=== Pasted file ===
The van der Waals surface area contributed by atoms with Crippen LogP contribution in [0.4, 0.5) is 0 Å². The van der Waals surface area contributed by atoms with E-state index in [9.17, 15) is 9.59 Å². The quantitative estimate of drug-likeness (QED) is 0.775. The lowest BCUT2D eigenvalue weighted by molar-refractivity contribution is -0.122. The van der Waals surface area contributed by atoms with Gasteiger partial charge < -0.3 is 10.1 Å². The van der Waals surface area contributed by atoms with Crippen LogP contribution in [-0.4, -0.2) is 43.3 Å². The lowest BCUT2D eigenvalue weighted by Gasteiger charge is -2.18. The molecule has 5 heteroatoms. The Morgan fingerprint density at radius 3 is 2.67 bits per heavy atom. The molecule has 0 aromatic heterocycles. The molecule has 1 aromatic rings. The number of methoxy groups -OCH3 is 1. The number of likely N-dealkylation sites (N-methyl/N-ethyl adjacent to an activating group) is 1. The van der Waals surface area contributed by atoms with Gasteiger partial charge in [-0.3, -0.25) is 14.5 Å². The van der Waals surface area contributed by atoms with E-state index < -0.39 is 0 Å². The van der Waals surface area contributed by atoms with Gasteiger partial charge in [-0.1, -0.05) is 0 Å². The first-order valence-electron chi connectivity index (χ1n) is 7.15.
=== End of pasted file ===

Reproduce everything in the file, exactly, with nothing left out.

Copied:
The van der Waals surface area contributed by atoms with Crippen LogP contribution in [0.4, 0.5) is 0 Å². The van der Waals surface area contributed by atoms with E-state index in [9.17, 15) is 9.59 Å². The quantitative estimate of drug-likeness (QED) is 0.775. The lowest BCUT2D eigenvalue weighted by molar-refractivity contribution is -0.122. The van der Waals surface area contributed by atoms with Gasteiger partial charge < -0.3 is 10.1 Å². The van der Waals surface area contributed by atoms with Crippen LogP contribution in [-0.4, -0.2) is 43.3 Å². The lowest BCUT2D eigenvalue weighted by Gasteiger charge is -2.18. The molecule has 5 heteroatoms. The Morgan fingerprint density at radius 3 is 2.67 bits per heavy atom. The molecule has 0 aromatic heterocycles. The molecule has 1 aromatic rings. The number of methoxy groups -OCH3 is 1. The number of likely N-dealkylation sites (N-methyl/N-ethyl adjacent to an activating group) is 1. The van der Waals surface area contributed by atoms with Gasteiger partial charge in [-0.3, -0.25) is 14.5 Å². The van der Waals surface area contributed by atoms with E-state index < -0.39 is 0 Å². The van der Waals surface area contributed by atoms with Gasteiger partial charge in [-0.1, -0.05) is 0 Å². The first-order valence-electron chi connectivity index (χ1n) is 7.15.